Posts by Courtney

carrot ginger soup

Posted by on Nov 5, 2013 in appetizer, entree, soups, vegetables | 0 comments

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Boy, October came and went before I had time to blink twice.  I always think I am prepared for the frenzy that is fall, but looking back, I never am.  The culmination of crazy for my family is always the first weekend of November, as both of my children’s birthdays fall at this time…one day apart.

  • November 3rd, 3:42am – Kayley’s 14th birthday
  • November 4th, 4:30am – Ben’s 12th birthday

Two years and one day separates them.  Wow.  I’m always excited but never ready for them to turn another year older.  Kayley is frighteningly close to learning to drive – yikes! – and only one more year before we are officially the parents of two teenagers – yikes again!

We’ve tried every which way to celebrate their birthdays so that they each will feel special.  And man, when they were small, I would break my back trying to do it.  But in the last few years, we’ve settled into a nice tradition that both the birthday girl and birthday boy seem to be happy with.  We pick one night for our family to celebrate together (with separate celebrations with friends for each plus a few extra little surprises on their actual days).  Most years, our family consists of my parents, my brother, and his girlfriend.  The kids pick a location for dinner or a meal for me to make, I bake 2 cakes of their choosing, we sing to them both, and they open their presents together.  But this year is the first year we’ve celebrated with just the four of us – grandparents are enjoying two weeks in Italy, and my brother is getting MARRIED in Bora Bora!  Congratulations Cam and Brandi!  We love you!!

It’s a busy time for our family, and now that the weekend is over, I’m beat.  Whenever I start feeling this way, it is time for me to cleanse.  I try to detox once every season, and I find that after the whirlwind that is September and October, I have a couple of short down weeks at the beginning of November, after the kids’ birthdays and before Thanksgiving and Christmas festivities begin, when I can hunker down and focus on me.  Here are a few of the indications that I need to detox…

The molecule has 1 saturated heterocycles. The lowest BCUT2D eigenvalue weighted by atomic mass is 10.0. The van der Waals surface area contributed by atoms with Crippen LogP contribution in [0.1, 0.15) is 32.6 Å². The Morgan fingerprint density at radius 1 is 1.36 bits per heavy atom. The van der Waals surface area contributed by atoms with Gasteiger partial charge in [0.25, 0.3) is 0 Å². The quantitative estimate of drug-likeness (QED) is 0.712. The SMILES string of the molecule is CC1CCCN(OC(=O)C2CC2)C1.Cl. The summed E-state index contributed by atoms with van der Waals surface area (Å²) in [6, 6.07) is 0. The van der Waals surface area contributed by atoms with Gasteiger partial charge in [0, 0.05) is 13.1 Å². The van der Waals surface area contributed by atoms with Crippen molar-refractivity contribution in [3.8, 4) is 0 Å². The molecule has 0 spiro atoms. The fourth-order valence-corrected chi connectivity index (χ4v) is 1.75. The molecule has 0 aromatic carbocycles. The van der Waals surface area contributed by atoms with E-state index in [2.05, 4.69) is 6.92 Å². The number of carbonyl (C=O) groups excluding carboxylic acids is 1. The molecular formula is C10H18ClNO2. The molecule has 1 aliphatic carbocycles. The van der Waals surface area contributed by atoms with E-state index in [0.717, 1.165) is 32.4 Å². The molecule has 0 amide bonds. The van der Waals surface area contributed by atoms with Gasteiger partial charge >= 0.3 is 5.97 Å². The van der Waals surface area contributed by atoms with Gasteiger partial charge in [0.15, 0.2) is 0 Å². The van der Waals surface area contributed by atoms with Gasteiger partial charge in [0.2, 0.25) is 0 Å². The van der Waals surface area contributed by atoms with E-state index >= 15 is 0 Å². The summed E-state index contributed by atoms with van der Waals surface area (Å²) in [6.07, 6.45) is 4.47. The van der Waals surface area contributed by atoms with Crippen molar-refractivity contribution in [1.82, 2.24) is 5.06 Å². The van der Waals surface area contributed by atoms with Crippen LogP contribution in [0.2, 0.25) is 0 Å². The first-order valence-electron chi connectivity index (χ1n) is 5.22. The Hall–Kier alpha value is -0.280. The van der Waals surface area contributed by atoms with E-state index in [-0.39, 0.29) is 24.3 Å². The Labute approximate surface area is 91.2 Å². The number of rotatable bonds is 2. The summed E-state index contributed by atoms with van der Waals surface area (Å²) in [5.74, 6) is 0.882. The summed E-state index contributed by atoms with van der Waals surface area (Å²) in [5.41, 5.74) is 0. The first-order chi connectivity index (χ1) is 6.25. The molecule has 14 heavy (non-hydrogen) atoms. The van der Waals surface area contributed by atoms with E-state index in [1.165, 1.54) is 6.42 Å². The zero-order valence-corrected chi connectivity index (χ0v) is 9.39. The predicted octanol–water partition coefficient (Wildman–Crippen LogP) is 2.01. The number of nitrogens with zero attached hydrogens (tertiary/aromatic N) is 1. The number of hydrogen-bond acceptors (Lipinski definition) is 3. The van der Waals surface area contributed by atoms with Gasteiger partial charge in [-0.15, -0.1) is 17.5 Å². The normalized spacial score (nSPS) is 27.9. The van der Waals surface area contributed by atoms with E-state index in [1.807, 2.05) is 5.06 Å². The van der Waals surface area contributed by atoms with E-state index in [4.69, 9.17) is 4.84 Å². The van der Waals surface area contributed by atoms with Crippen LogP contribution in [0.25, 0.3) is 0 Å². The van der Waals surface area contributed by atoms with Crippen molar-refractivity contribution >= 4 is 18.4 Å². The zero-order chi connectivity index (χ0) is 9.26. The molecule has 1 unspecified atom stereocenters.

• I don’t feel like myself
  • I feel tired
  • My temper is short for no reason
  • I feel overwhelmed
  • I’m not sleeping well
  • I feel “puffy”
  • A little too much sugar (even natural sugar) has seeped into my diet
  • My self-control with food is slipping
  • We are eating out at restaurants too much
  • I just need a good re-boot or re-start to get me back on track
  • I need a week to get my life back in order

Cleansing is so much more than just cleaning out my insides.  It is a mental and spiritual detox too.  After a week of cleansing, I feel like a new person.  Not only does my energy bounce back, but I feel really good “in my skin”.  I sleep better, and I have a better, more positive outlook on life.  When I cleanse, I take time out from EVERYTHING because it is so much more than food; it’s like hitting the reset button on my life.  I will fill you in next week on how my week of detoxing goes…

This carrot ginger soup is an example of a meal I will be eating this week.  The inspiration came from the Vitamix carrot ginger tofu recipe.  I don’t eat tofu, so I made some simple adjustments to the recipe to come up with a comforting winner.  And it’s beyond easy to make.  I don’t do hard while cleansing.  Everything I will be preparing this week will be a breeze.

 

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To start, I soaked a third of a cup of raw cashews in a 5.4 ounce can of Native Forest Coconut Cream in my large Vitamix container.  The healthy fat in cashews and coconut helps you absorb the fat soluble carotenoids in the carrots.  Plus, fat makes everything taste better, bringing out the natural flavors in the veggies.  Most of us grew up fearing the fat, but good fats are not only beneficial for your body, but they are also absolutely necessary for good health, especially brain health as the type of fat in coconuts has been shown to improve cognitive function and memory.  In addition, coconuts are packed with vitamins C, E, Bs, and magnesium, potassium, iron, phosphorus, sodium, calcium, and selenium.